In FIG. 13, there is illustrated a preferred form of mixing nozzle 36 suitable for use with any of the cartridge clusters and tools as shown herein. The use of nozzle 36 required retaining cap 56, whereas mixing nozzle 150 has an integrated retaining thread or twist lock 152. The front end 156 of the tube is tapered to form a restricted opening 158. Set back from the tapered front end 156, is a threaded section 160 on which nozzle extrusion of the same type as herein shown can be attached, thereby lengthening the reach of the tube 150. The inner diameter of the tube 150 is stepped, having a long length 162 of a first diameter, and a shorter length 164 at the front tip of a smaller diameter. The two sections are separated by a shoulder 166. Located within the longer or larger diameter section is a static mixing element 168 formed of a series (only a few are shown) of helically bent blades 170 arranged to provide intimate mixing of the resin components and insure that a homogeneous mass is expelled from the tip 158.
It will be seen from the foregoing that the present invention provides a unique portable tool enabling the ejection of the multi-component adhesive to be dispensed and delivered at the exact site wherein the material is actually needed, i.e the voids, spaces, holes or the like, in masonry or between masonry units. The present apparatus incorporates a unique four barrel feature that broadens the thixoprophy tolerances of the adhesive system by enabling a wide variation of the mixing of the components while insuring that such mixing will be uniform and homogeneous, largely due to the maintenance of uniform and steady pressure application on each cartridge.
A significant advantage of the present invention arises from the ability of the tool to balance the forces of extrusion about the drive axis so that canting or production torque is virtually eliminated. As a result of the lower stress on the material of the tool, a lighter and less expensive tool can be made.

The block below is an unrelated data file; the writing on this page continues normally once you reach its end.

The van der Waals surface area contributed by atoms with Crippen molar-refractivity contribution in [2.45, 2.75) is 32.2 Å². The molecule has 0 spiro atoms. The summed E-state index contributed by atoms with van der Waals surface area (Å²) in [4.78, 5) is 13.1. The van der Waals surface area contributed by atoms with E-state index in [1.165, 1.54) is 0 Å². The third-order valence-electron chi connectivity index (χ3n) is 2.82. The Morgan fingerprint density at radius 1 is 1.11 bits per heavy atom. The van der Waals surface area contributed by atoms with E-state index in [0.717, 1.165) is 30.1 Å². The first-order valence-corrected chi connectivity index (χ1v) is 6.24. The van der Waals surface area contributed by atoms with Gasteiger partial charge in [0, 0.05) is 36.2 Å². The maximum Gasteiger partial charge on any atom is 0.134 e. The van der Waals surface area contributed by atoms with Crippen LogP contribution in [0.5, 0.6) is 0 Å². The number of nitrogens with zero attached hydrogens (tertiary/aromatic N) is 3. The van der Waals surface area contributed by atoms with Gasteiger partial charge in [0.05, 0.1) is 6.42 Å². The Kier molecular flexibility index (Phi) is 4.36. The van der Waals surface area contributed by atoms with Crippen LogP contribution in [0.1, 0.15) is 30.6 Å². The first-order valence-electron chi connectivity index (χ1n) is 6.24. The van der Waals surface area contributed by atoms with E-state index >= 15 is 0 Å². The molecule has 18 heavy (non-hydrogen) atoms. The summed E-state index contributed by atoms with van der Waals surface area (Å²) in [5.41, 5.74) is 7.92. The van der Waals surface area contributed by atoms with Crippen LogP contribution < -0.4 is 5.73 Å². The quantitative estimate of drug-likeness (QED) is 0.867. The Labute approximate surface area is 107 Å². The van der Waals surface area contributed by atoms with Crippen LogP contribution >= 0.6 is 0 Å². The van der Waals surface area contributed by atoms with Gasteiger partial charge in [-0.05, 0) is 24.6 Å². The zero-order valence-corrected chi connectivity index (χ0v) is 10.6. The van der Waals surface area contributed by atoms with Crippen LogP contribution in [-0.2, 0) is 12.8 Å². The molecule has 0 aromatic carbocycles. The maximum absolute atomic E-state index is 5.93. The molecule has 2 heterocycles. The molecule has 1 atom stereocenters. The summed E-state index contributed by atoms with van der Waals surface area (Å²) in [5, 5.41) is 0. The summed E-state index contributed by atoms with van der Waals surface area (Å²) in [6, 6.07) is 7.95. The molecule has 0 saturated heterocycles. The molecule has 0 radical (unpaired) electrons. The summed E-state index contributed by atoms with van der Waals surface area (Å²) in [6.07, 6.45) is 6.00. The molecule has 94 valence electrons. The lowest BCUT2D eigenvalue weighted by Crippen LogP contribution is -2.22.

The present apparatus also enables the use of a single separate and disposeable shut off valve, which may be provided for the plural cartridge pack and which is easily disposeable and dispensible. This reduces the cost of the present systems wherein a valve is required for each individual cartridge.
While a manually operable crank is disclosed for causing the extrusion of the material, the device is easily adaptable to the impact drive mechanism disclosed in the inventor's earlier patent application Ser. No. 121,287. Impact drive tools are readily available and may be pneumatic, electric or cordless.
The components of the apparatus heretofore described, i.e the cartridges and the crank mechanism, as well as the valve extrusion assembly may be manufactured using a variety of materials such as aluminum, plastic, steel, etc., or any combination of these materials. While the cylindrical cartridges are shown as circular in cross section, they may be of any shape, provided they can be joined together by a holder or other means to form a four cartridge or multiple cartridge symmetrical configuration having a quadrulateral cross section as described. The cartridges themselves, can be molded together into a unitary pack eliminating the need for separate wafers.
The cartridges, although preferably loaded and filled with the epoxy components at the factory site may be delivered empty and clean and filled with the respective components at the work station.
The mixing ratios of the two component systems can be varied to accommodate other two component formulations by altering proportionately the diameters of the diagonal cavities. The mix ratio achieved will be equal to the ratio of the diagonal cross-sectional areas of the individual component cavities.
Various modifications, changes and embodiments have been described herein. Others will be obvious to those skilled in the present art. Accordingly it is intended that the present disclosure be taken as illustrative only of the invention and not as limiting thereof.
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|U.S. Classification||366/129, 366/177.1, 222/137, 366/184|
|International Classification||B65D81/32, B05C17/005, B05C17/01|
|Cooperative Classification||B05C17/00553, B05C17/01, B65D81/325, B05C17/0133|
|European Classification||B65D81/32F, B05C17/005F, B05C17/01L5|
|Nov 2, 1993||REMI||Maintenance fee reminder mailed|
|Apr 3, 1994||LAPS||Lapse for failure to pay maintenance fees|
|Jun 14, 1994||FP||Expired due to failure to pay maintenance fee|
Effective date: 19900403